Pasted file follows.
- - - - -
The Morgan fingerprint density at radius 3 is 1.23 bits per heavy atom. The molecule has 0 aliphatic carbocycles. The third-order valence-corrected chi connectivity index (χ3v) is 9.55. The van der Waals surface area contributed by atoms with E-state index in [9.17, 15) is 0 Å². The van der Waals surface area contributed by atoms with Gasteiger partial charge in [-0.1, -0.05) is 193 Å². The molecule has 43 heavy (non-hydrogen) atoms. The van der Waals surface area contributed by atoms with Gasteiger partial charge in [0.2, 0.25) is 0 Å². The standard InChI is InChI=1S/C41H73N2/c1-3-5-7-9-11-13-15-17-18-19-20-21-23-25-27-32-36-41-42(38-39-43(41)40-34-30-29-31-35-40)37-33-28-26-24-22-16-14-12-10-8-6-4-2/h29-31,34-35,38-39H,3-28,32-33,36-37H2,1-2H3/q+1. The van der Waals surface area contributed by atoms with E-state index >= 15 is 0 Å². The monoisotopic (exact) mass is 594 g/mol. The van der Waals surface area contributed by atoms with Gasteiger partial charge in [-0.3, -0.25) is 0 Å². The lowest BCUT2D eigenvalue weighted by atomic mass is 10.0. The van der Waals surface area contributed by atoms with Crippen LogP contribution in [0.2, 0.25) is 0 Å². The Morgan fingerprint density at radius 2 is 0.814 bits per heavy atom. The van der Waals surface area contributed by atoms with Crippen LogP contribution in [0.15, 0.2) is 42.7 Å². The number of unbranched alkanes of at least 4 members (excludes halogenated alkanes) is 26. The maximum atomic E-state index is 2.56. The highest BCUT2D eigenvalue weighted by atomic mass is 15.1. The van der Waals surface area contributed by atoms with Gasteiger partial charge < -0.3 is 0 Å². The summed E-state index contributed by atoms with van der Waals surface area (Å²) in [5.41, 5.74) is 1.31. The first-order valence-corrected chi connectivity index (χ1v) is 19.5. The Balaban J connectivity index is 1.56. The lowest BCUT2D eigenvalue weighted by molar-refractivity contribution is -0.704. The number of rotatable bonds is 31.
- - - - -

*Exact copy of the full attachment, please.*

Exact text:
The Morgan fingerprint density at radius 3 is 1.23 bits per heavy atom. The molecule has 0 aliphatic carbocycles. The third-order valence-corrected chi connectivity index (χ3v) is 9.55. The van der Waals surface area contributed by atoms with E-state index in [9.17, 15) is 0 Å². The van der Waals surface area contributed by atoms with Gasteiger partial charge in [-0.1, -0.05) is 193 Å². The molecule has 43 heavy (non-hydrogen) atoms. The van der Waals surface area contributed by atoms with Gasteiger partial charge in [0.2, 0.25) is 0 Å². The standard InChI is InChI=1S/C41H73N2/c1-3-5-7-9-11-13-15-17-18-19-20-21-23-25-27-32-36-41-42(38-39-43(41)40-34-30-29-31-35-40)37-33-28-26-24-22-16-14-12-10-8-6-4-2/h29-31,34-35,38-39H,3-28,32-33,36-37H2,1-2H3/q+1. The van der Waals surface area contributed by atoms with E-state index >= 15 is 0 Å². The monoisotopic (exact) mass is 594 g/mol. The van der Waals surface area contributed by atoms with Gasteiger partial charge in [-0.3, -0.25) is 0 Å². The lowest BCUT2D eigenvalue weighted by atomic mass is 10.0. The van der Waals surface area contributed by atoms with Crippen LogP contribution in [0.2, 0.25) is 0 Å². The Morgan fingerprint density at radius 2 is 0.814 bits per heavy atom. The van der Waals surface area contributed by atoms with Crippen LogP contribution in [0.15, 0.2) is 42.7 Å². The number of unbranched alkanes of at least 4 members (excludes halogenated alkanes) is 26. The maximum atomic E-state index is 2.56. The highest BCUT2D eigenvalue weighted by atomic mass is 15.1. The van der Waals surface area contributed by atoms with Gasteiger partial charge < -0.3 is 0 Å². The summed E-state index contributed by atoms with van der Waals surface area (Å²) in [5.41, 5.74) is 1.31. The first-order valence-corrected chi connectivity index (χ1v) is 19.5. The Balaban J connectivity index is 1.56. The lowest BCUT2D eigenvalue weighted by molar-refractivity contribution is -0.704. The number of rotatable bonds is 31.